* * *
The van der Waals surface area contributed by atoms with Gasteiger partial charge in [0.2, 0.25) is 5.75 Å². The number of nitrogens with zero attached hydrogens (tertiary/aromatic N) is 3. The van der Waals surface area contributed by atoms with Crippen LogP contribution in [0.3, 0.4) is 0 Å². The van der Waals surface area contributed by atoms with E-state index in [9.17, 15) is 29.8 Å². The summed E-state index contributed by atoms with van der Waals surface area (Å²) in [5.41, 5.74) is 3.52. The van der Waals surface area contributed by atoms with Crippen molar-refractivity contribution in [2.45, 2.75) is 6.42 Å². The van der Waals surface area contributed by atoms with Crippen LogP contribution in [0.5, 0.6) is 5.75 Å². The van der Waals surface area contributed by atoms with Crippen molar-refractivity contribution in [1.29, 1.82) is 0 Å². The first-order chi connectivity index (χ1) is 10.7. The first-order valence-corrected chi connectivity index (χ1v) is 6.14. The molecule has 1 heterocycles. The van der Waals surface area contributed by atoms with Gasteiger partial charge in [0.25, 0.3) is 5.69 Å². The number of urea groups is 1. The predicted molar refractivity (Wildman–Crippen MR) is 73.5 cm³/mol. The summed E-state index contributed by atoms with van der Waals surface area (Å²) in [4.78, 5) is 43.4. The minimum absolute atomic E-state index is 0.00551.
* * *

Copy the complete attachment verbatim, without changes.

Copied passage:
The van der Waals surface area contributed by atoms with Gasteiger partial charge in [0.2, 0.25) is 5.75 Å². The number of nitrogens with zero attached hydrogens (tertiary/aromatic N) is 3. The van der Waals surface area contributed by atoms with Crippen LogP contribution in [0.3, 0.4) is 0 Å². The van der Waals surface area contributed by atoms with E-state index in [9.17, 15) is 29.8 Å². The summed E-state index contributed by atoms with van der Waals surface area (Å²) in [5.41, 5.74) is 3.52. The van der Waals surface area contributed by atoms with Crippen molar-refractivity contribution in [2.45, 2.75) is 6.42 Å². The van der Waals surface area contributed by atoms with Crippen LogP contribution in [0.5, 0.6) is 5.75 Å². The van der Waals surface area contributed by atoms with Crippen molar-refractivity contribution in [1.29, 1.82) is 0 Å². The first-order chi connectivity index (χ1) is 10.7. The first-order valence-corrected chi connectivity index (χ1v) is 6.14. The molecule has 1 heterocycles. The van der Waals surface area contributed by atoms with Gasteiger partial charge in [0.25, 0.3) is 5.69 Å². The number of urea groups is 1. The predicted molar refractivity (Wildman–Crippen MR) is 73.5 cm³/mol. The summed E-state index contributed by atoms with van der Waals surface area (Å²) in [4.78, 5) is 43.4. The minimum absolute atomic E-state index is 0.00551.